Hormone Exposure and Risk for Dementia Later in Life

Andrew M. Kaunitz, MD


January 08, 2020

This transcript has been edited for clarity.

Most cases of Alzheimer disease occur in women, suggesting that the cause of this common condition may reflect sex-specific factors.

In a recently published study, researchers used data from a prospective cohort study of cognitive function and aging conducted among women aged 65 years or older living in an ethnically and socioeconomically homogeneous county in Utah.

The authors estimated lifetime endogenous hormone exposure, reflecting years of ovulatory cycles, and exogenous hormone exposure, reflecting years of menopausal hormone therapy (HT). They also assessed timing of initiation and ongoing use of HT. Finally, they correlated estrogen exposure with cognitive status based on a validated test conducted every 4 years during 12 years of follow-up.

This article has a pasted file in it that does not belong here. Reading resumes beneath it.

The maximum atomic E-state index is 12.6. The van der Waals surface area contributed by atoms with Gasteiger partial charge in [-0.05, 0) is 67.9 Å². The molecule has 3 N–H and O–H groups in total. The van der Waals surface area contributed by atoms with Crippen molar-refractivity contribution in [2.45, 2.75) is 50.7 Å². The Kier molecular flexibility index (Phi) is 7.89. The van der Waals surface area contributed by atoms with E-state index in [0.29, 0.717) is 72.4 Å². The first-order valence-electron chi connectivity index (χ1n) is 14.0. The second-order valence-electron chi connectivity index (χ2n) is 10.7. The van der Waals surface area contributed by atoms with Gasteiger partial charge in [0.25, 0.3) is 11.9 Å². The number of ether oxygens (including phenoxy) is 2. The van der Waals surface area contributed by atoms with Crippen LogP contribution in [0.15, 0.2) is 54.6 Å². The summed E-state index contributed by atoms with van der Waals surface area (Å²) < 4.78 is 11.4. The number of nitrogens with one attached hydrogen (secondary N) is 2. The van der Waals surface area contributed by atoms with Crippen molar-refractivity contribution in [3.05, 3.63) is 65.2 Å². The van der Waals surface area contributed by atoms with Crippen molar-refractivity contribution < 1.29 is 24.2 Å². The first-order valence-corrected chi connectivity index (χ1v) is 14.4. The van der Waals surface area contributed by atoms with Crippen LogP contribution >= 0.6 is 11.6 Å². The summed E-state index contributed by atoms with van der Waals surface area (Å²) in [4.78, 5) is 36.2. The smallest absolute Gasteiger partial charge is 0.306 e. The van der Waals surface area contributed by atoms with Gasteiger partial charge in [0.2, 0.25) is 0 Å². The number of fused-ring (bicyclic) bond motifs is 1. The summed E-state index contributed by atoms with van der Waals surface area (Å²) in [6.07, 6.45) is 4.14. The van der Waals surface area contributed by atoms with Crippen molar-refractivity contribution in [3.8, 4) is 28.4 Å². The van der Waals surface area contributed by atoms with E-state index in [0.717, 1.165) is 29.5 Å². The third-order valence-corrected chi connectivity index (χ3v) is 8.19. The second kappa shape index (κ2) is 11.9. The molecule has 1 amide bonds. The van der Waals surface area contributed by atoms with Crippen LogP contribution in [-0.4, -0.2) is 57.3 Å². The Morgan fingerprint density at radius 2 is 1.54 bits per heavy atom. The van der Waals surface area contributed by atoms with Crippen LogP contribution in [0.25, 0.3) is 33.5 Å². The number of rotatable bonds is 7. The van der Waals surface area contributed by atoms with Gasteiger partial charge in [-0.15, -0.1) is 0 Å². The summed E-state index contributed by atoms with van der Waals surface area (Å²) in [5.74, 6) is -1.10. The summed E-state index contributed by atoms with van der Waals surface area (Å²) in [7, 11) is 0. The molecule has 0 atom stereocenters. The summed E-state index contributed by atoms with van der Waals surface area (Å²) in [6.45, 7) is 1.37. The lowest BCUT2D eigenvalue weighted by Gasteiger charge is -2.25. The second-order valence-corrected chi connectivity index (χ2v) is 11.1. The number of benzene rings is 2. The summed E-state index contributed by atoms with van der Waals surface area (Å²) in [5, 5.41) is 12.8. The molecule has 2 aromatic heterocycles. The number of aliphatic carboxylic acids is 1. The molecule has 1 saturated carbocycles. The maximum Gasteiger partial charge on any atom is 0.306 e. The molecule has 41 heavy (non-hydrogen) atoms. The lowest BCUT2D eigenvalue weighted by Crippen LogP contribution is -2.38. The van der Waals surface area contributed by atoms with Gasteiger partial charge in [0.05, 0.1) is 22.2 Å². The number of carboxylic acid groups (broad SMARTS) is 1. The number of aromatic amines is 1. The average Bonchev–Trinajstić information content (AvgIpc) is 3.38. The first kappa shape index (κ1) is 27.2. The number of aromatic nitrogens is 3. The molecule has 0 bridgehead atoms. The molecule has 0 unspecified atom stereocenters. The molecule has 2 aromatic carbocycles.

The authors found that endogenous exposure to sex steroids, as well as longer duration of HT use, were associated with prevention of age-related cognitive decline. In particular, initiating HT within 5 years of menopause onset was associated with cognitive function superior to later initiation.

Early age at menopause is associated with a decline in cognitive function, underscoring the importance of endogenous ovarian function in maintenance of cognition. In addition to this Utah study, a prospective Finnish study suggested that initiating HT soon after menopause and continuing it long-term reduces risk for Alzheimer disease.

This Utah study provides additional support for the hypothesis that in women, exposure to endogenous as well as exogenous sex steroids is important for cognitive health.

Thank you for the honor of your time. I am Andrew Kaunitz.

Dr Andrew Kaunitz is a tenured University of Florida term professor and Associate Chair, Department of Obstetrics and Gynecology, at the University of Florida College of Medicine-Jacksonville. Dr Kaunitz has published more than 240 articles in peer-reviewed journals, including the New England Journal of Medicine, JAMA, and Obstetrics and Gynecology.

Follow Medscape on Facebook, Twitter, Instagram, and YouTube


Comments on Medscape are moderated and should be professional in tone and on topic. You must declare any conflicts of interest related to your comments and responses. Please see our Commenting Guide for further information. We reserve the right to remove posts at our sole discretion.